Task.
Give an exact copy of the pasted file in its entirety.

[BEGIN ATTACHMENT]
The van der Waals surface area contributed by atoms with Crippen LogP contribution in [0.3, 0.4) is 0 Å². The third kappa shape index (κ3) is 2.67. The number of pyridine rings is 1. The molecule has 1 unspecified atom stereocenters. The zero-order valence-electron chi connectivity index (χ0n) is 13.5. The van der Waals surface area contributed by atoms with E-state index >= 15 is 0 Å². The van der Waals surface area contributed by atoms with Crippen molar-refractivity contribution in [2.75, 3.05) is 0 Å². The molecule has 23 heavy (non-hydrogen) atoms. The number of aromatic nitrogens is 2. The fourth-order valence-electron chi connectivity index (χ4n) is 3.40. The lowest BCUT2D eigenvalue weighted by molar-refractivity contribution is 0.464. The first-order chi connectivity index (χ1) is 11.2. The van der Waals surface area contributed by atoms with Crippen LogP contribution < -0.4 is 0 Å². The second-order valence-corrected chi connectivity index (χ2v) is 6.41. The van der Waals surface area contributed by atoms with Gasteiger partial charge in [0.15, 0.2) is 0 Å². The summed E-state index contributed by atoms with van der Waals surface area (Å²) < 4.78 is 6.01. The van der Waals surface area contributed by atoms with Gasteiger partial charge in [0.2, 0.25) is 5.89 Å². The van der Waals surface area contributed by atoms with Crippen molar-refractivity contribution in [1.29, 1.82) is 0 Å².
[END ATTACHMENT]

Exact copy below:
The van der Waals surface area contributed by atoms with Crippen LogP contribution in [0.3, 0.4) is 0 Å². The third kappa shape index (κ3) is 2.67. The number of pyridine rings is 1. The molecule has 1 unspecified atom stereocenters. The zero-order valence-electron chi connectivity index (χ0n) is 13.5. The van der Waals surface area contributed by atoms with E-state index >= 15 is 0 Å². The van der Waals surface area contributed by atoms with Crippen molar-refractivity contribution in [2.75, 3.05) is 0 Å². The molecule has 23 heavy (non-hydrogen) atoms. The number of aromatic nitrogens is 2. The fourth-order valence-electron chi connectivity index (χ4n) is 3.40. The lowest BCUT2D eigenvalue weighted by molar-refractivity contribution is 0.464. The first-order chi connectivity index (χ1) is 11.2. The van der Waals surface area contributed by atoms with Crippen LogP contribution < -0.4 is 0 Å². The second-order valence-corrected chi connectivity index (χ2v) is 6.41. The van der Waals surface area contributed by atoms with Gasteiger partial charge in [0.15, 0.2) is 0 Å². The summed E-state index contributed by atoms with van der Waals surface area (Å²) < 4.78 is 6.01. The van der Waals surface area contributed by atoms with Gasteiger partial charge in [0.2, 0.25) is 5.89 Å². The van der Waals surface area contributed by atoms with Crippen molar-refractivity contribution in [1.29, 1.82) is 0 Å².